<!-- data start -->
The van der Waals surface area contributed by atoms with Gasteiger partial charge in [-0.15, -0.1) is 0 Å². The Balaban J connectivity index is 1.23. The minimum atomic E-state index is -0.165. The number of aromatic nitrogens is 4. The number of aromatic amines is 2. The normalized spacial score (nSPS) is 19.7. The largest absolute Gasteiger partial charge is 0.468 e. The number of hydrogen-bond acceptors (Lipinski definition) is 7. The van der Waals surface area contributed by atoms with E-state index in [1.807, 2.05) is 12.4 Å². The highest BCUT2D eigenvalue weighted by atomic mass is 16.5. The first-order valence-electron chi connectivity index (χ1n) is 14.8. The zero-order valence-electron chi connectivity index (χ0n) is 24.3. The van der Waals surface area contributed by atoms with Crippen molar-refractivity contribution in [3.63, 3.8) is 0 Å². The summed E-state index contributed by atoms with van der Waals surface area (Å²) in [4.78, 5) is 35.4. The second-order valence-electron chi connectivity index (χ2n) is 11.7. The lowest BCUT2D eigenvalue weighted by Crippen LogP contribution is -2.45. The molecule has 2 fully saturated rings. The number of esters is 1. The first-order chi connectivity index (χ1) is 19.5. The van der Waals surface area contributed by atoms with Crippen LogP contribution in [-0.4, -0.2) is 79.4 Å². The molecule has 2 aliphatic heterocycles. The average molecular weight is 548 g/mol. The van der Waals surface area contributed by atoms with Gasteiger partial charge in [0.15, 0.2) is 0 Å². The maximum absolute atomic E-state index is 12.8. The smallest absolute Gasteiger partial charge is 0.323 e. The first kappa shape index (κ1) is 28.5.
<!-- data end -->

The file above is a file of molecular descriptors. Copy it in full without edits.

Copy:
The van der Waals surface area contributed by atoms with Gasteiger partial charge in [-0.15, -0.1) is 0 Å². The Balaban J connectivity index is 1.23. The minimum atomic E-state index is -0.165. The number of aromatic nitrogens is 4. The number of aromatic amines is 2. The normalized spacial score (nSPS) is 19.7. The largest absolute Gasteiger partial charge is 0.468 e. The number of hydrogen-bond acceptors (Lipinski definition) is 7. The van der Waals surface area contributed by atoms with E-state index in [1.807, 2.05) is 12.4 Å². The highest BCUT2D eigenvalue weighted by atomic mass is 16.5. The first-order valence-electron chi connectivity index (χ1n) is 14.8. The zero-order valence-electron chi connectivity index (χ0n) is 24.3. The van der Waals surface area contributed by atoms with Crippen molar-refractivity contribution in [3.63, 3.8) is 0 Å². The summed E-state index contributed by atoms with van der Waals surface area (Å²) in [4.78, 5) is 35.4. The second-order valence-electron chi connectivity index (χ2n) is 11.7. The lowest BCUT2D eigenvalue weighted by Crippen LogP contribution is -2.45. The molecule has 2 fully saturated rings. The number of esters is 1. The first-order chi connectivity index (χ1) is 19.5. The van der Waals surface area contributed by atoms with Crippen LogP contribution in [-0.4, -0.2) is 79.4 Å². The molecule has 2 aliphatic heterocycles. The average molecular weight is 548 g/mol. The van der Waals surface area contributed by atoms with Gasteiger partial charge in [0.15, 0.2) is 0 Å². The maximum absolute atomic E-state index is 12.8. The smallest absolute Gasteiger partial charge is 0.323 e. The first kappa shape index (κ1) is 28.5.